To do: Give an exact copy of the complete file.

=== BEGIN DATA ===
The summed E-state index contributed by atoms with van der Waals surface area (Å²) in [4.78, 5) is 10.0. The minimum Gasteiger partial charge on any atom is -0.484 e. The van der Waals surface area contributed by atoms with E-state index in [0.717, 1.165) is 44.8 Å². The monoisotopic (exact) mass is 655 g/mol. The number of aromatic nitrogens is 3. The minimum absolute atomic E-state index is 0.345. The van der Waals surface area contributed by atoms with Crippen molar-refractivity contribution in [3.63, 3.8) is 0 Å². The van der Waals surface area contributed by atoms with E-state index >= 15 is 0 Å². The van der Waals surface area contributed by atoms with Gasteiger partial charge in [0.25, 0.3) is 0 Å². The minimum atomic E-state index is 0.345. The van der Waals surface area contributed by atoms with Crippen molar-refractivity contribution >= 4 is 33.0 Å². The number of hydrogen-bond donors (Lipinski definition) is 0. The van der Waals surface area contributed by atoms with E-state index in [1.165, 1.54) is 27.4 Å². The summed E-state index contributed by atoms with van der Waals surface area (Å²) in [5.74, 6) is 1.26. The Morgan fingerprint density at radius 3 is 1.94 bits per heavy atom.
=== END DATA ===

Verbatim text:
The summed E-state index contributed by atoms with van der Waals surface area (Å²) in [4.78, 5) is 10.0. The minimum Gasteiger partial charge on any atom is -0.484 e. The van der Waals surface area contributed by atoms with E-state index in [0.717, 1.165) is 44.8 Å². The monoisotopic (exact) mass is 655 g/mol. The number of aromatic nitrogens is 3. The minimum absolute atomic E-state index is 0.345. The van der Waals surface area contributed by atoms with Crippen molar-refractivity contribution in [3.63, 3.8) is 0 Å². The van der Waals surface area contributed by atoms with E-state index >= 15 is 0 Å². The van der Waals surface area contributed by atoms with Gasteiger partial charge in [0.25, 0.3) is 0 Å². The minimum atomic E-state index is 0.345. The van der Waals surface area contributed by atoms with Crippen molar-refractivity contribution >= 4 is 33.0 Å². The number of hydrogen-bond donors (Lipinski definition) is 0. The van der Waals surface area contributed by atoms with E-state index in [1.165, 1.54) is 27.4 Å². The summed E-state index contributed by atoms with van der Waals surface area (Å²) in [5.74, 6) is 1.26. The Morgan fingerprint density at radius 3 is 1.94 bits per heavy atom.